International Alliance formed to address the challenge of Trust and digital records in an increasingly networked society
An International Alliance has been funded by a grant from the Social Sciences and Humanities Research Council of Canada (SSHRC) to address the challenge of trust in a digital and networked society. The project, Trust and Digital Records in an Increasingly Networked Society, also known as the InterPARES Trust, began on April 2, 2013, and will be conducted over the next five years. This effort is supported by a number of international partners, including San Jose State University’s College of Applied Sciences and Arts.
To facilitate the work of the Alliance during the initial phases, members have been divided into geographic teams: North American, European, Latin American, Asia, Australasia, and Africa. A Multinational Institutions Team has also been formed with members from UNESCO, the International Federation of Red Cross and Red Crescent Societies (IFRC), the International Monetary Fund (IMF), International Records Management Trust of London, International Centre for the Preservation and Restoration of Cultural Property of Roma Italy (ICCROM), and NATO Archives.
San Jose State University is a member of the North American Team. Dr. Charles Bullock, CASA Dean, is the partnership contact; Thomas Norris, City of San Jose Archivist, is a collaborator on the project; and I’m a co-applicant who will represent SJSU at meetings. In addition, SLIS part-time instructor, Gillian Oliver of New Zealand, is the director of the Australasia Team.
Rationale for the Project
In 2011 the world created an astonishing 1.8 zettabytes of information. By 2020 the world is expected to generate 50 times that amount.
The unprecedented growth of digital information, the diversity of file formats, and the accompanying challenges in determining what to trust, keep, secure, discard, and preserve has resulted in a renewed interest in and appreciation for the value of records and information management to the individual and the enterprise.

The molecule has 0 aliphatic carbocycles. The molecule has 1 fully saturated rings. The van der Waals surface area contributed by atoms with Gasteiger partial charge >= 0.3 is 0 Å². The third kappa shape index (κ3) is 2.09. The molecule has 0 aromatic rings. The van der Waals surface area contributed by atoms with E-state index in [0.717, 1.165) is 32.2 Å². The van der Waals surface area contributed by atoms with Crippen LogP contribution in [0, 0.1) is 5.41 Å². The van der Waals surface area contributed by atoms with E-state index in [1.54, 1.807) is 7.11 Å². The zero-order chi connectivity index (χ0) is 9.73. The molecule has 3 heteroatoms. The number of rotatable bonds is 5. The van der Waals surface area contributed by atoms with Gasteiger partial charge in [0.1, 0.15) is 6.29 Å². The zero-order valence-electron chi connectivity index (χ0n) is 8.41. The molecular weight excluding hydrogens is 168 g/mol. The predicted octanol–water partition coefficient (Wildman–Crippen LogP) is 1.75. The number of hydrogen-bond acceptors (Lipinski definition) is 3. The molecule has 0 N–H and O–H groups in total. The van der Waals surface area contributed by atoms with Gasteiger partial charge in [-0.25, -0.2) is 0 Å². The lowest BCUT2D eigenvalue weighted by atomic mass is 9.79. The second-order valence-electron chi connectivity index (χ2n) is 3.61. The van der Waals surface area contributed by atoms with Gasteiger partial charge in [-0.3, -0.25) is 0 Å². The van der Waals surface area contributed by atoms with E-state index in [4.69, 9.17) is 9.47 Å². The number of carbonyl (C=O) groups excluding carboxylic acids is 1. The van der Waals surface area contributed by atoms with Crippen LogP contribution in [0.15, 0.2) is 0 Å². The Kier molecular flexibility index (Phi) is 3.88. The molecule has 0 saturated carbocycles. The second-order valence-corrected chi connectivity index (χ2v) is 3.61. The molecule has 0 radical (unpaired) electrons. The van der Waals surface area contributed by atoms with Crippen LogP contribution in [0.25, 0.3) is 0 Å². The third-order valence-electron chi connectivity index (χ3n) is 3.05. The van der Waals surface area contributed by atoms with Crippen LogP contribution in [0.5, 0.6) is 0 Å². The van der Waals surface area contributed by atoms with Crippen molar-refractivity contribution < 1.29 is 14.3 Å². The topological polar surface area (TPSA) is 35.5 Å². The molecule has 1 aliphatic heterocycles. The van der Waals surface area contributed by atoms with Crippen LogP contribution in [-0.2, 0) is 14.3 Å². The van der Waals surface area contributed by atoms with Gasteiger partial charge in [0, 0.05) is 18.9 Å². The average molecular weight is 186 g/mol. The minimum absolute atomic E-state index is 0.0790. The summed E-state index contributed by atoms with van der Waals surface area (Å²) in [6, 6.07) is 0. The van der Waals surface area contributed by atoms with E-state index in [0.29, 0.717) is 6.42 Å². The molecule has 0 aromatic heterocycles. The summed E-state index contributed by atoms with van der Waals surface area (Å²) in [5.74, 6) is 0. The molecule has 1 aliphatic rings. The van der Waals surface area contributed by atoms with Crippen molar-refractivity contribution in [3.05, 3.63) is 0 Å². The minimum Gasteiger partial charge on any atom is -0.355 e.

Individuals and organizations are increasingly saving and accessing records in the highly networked, easily hacked environment of the Internet, where current policies, practices and infrastructure prohibit us from being able to assess our trust in records relying on the practices used in the past.
People trust banks, phone companies, hospitals, government, and other entities to keep and maintain their digital data/records/archives on their behalf. However, they may not know where their records actually reside, how well they are being managed, or how long they will be available to them. Many organizations are amassing huge volumes of data that they use to provide a host of services, many of which focus on marketing and securing competitive advantage. This is the world of the so-called ‘big data,’ the exploitation of seemingly innocuous records (e.g. purchase orders) to produce data that can be re-manipulated to serve a host of purposes, not always noble. However, big data also fosters a range of democratic objectives, from promoting government transparency to supporting research to contributing to public-private sector goals and priorities.
The procedures used by authorities after the April 15th terrorist attack on the citizens of Boston at the end of the Boston Marathon clearly illustrate the vast amount of electronically stored information that can be accessed by authorities. The call to the public for information, including in the form of digital images and video, illustrates the power of crowdsourcing to aggregate desired information.